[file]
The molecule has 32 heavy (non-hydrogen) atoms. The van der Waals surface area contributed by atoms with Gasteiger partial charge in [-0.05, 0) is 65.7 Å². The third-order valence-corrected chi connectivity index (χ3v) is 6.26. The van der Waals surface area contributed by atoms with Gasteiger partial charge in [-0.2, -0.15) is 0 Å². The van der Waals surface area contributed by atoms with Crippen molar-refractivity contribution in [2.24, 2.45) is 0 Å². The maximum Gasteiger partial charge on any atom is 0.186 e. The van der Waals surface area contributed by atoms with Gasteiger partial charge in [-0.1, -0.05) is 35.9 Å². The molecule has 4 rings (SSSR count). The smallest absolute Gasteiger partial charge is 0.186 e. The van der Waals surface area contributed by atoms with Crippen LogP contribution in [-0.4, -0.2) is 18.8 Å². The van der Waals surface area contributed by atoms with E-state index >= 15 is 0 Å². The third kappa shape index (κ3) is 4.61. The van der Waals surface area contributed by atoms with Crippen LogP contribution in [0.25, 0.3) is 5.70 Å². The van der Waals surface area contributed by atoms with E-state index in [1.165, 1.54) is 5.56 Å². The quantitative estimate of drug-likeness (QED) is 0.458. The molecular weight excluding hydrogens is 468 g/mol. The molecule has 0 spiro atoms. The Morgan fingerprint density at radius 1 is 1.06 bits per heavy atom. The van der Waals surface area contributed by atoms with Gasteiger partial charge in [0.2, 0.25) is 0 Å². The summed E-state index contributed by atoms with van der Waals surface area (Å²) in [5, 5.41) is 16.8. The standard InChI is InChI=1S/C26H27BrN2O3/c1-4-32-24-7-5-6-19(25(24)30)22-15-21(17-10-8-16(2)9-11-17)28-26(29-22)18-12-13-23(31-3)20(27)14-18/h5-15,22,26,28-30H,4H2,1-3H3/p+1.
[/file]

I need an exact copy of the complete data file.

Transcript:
The molecule has 32 heavy (non-hydrogen) atoms. The van der Waals surface area contributed by atoms with Gasteiger partial charge in [-0.05, 0) is 65.7 Å². The third-order valence-corrected chi connectivity index (χ3v) is 6.26. The van der Waals surface area contributed by atoms with Gasteiger partial charge in [-0.2, -0.15) is 0 Å². The van der Waals surface area contributed by atoms with Crippen molar-refractivity contribution in [2.24, 2.45) is 0 Å². The maximum Gasteiger partial charge on any atom is 0.186 e. The van der Waals surface area contributed by atoms with Gasteiger partial charge in [-0.1, -0.05) is 35.9 Å². The molecule has 4 rings (SSSR count). The smallest absolute Gasteiger partial charge is 0.186 e. The van der Waals surface area contributed by atoms with Crippen LogP contribution in [-0.4, -0.2) is 18.8 Å². The van der Waals surface area contributed by atoms with E-state index >= 15 is 0 Å². The third kappa shape index (κ3) is 4.61. The van der Waals surface area contributed by atoms with Crippen LogP contribution in [0.25, 0.3) is 5.70 Å². The van der Waals surface area contributed by atoms with E-state index in [1.165, 1.54) is 5.56 Å². The quantitative estimate of drug-likeness (QED) is 0.458. The molecular weight excluding hydrogens is 468 g/mol. The molecule has 0 spiro atoms. The Morgan fingerprint density at radius 1 is 1.06 bits per heavy atom. The van der Waals surface area contributed by atoms with Gasteiger partial charge in [0.2, 0.25) is 0 Å². The summed E-state index contributed by atoms with van der Waals surface area (Å²) in [5, 5.41) is 16.8. The standard InChI is InChI=1S/C26H27BrN2O3/c1-4-32-24-7-5-6-19(25(24)30)22-15-21(17-10-8-16(2)9-11-17)28-26(29-22)18-12-13-23(31-3)20(27)14-18/h5-15,22,26,28-30H,4H2,1-3H3/p+1.